Do the numbers 1 and 2 in E1 and E2 reactions relate to the number of steps in the elimination reaction's mechanism?

Answer 1

No, the numbers do not refer to the number of steps in the mechanism.

They refer to the molecularity of the reaction, that is, to the number of particles that are involved in the rate determining step.

E1 Elimination

In an E1 elimination, the leaving group departs first to form an intermediate carbocation. Then a base attacks a β hydrogen in the carbocation to form the alkene.

The first step is the rate determining step. Since it involves only the substrate (and not the base), it is called a unimolecular reaction.

The "uni" means "one". That's where the 1 in the name E1 comes from.

Note that an E1 reaction is a two-step reaction.

E2 Elimination

In an E2 elimination, the leaving group departs at the same time as the base attacks.

There is a single transition state that consists of both the base and the substrate.

Since the rate determining step involves two particles, this is a bimolecular reaction.

The "bi" means "two". That's where the 2 in the name E2 comes from.

Note that an E2 reaction is a one-step reaction.

Here's a video that compares E1 and E2 eliminations.

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Answer 2

Yes, the numbers 1 and 2 in E1 and E2 reactions refer to the number of steps in the elimination reaction's mechanism. E1 reactions proceed through a unimolecular elimination mechanism, involving one step. E2 reactions involve a bimolecular elimination mechanism, with two species participating in the rate-determining step.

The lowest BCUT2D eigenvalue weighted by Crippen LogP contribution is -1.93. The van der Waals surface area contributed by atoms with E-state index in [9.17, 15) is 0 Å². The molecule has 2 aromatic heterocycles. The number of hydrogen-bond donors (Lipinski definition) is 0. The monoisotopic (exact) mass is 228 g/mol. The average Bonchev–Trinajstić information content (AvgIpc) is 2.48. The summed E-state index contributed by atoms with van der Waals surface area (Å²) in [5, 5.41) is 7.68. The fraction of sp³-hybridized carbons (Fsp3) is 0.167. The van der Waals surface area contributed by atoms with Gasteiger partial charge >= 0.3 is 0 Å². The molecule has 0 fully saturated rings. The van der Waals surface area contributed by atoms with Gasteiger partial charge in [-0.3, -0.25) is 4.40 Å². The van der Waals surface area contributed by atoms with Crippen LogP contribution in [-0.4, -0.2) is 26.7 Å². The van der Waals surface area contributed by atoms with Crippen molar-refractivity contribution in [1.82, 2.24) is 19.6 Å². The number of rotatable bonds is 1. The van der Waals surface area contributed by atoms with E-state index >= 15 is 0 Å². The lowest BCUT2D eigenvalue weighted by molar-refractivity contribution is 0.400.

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Answer from HIX Tutor

When evaluating a one-sided limit, you need to be careful when a quantity is approaching zero since its sign is different depending on which way it is approaching zero from. Let us look at some examples.

When evaluating a one-sided limit, you need to be careful when a quantity is approaching zero since its sign is different depending on which way it is approaching zero from. Let us look at some examples.

When evaluating a one-sided limit, you need to be careful when a quantity is approaching zero since its sign is different depending on which way it is approaching zero from. Let us look at some examples.

When evaluating a one-sided limit, you need to be careful when a quantity is approaching zero since its sign is different depending on which way it is approaching zero from. Let us look at some examples.

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